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With new scrutiny on nuclear power, Vermont's aging plant faces critics

Posted by Alan Wirzbicki  March 14, 2011 12:52 PM

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The catastrophe at Japan's nuclear power plants has added new impetus to the debate over whether to extend the operating license for an aging plant in Vermont.

As Beth Daley and Theo Emery report today in the Globe, Vermont's governor, Peter Shumlin, favors closing the 40-year-old Vermont Yankee plant that supplies about one-third of Vermont's electricity.

Entergy Corp., the plant's owners, have applied to federal regulators for permission to extend the life of the plant another 20 years. Entergy also owns the aging Pilgrim Nuclear Station in Plymouth, where it has also requested a 20-year extension.

Debate over Vermont Yankee's future had simmered long before Japan's meltdowns, and emerged as an issue in last year's Vermont gubernatorial election, when Shumlin called attention to the plant's history of safety lapses.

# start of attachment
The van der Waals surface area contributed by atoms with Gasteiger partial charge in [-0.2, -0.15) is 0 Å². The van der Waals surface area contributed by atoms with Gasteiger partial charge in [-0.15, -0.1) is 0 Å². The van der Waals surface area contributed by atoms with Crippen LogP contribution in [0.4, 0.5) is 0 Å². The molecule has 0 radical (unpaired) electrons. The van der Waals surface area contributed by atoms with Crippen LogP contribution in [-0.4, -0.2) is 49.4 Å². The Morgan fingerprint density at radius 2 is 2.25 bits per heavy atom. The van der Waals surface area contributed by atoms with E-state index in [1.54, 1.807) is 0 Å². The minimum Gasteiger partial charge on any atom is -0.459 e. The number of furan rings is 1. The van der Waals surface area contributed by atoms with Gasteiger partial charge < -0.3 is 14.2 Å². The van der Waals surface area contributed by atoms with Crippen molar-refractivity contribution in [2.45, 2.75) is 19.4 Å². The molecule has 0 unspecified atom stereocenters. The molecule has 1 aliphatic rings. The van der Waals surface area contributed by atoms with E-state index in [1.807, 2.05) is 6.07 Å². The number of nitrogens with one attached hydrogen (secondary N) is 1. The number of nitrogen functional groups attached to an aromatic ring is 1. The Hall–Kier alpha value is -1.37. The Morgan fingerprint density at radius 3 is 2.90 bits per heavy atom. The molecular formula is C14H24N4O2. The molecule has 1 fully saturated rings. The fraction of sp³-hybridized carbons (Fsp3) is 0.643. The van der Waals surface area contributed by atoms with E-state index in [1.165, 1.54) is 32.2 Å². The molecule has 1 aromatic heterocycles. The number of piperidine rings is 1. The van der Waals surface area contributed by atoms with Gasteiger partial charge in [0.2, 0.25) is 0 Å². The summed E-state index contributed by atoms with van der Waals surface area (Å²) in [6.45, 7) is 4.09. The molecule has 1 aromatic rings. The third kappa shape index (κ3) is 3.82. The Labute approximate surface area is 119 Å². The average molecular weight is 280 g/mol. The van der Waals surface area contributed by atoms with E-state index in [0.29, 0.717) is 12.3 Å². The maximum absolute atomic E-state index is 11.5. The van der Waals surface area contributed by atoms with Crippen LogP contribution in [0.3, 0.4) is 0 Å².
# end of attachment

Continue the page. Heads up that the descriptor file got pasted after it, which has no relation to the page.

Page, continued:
A cooling tower collapsed in 2007. The plant was also found to be leaking radioactive tritium from underground pipes — which caused severe credibility problems for Entergy, whose executives had previously denied, sometimes under oath, that the plant had pipes of that type. Last year, the Globe editorialized in favor of shutting down Vermont Yankee unless its owners cleaned up their act.

Supporters, including business and labor groups, and the town of Vernon where the plant is located, point to the 650 jobs that would be lost. And some supporters of the plant raise an environmental argument: shutting down a carbon-free energy source, they warn, would only increase the state's reliance on fossil fuels.

Globe file photo: Vermont Yankee nuclear power plant.

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ABOUT THE ANGLE Online commentary and news analysis from the Boston Globe. The Angle is produced by Rob Anderson and Alan Wirzbicki. You can follow Rob on Twitter at @rcand.

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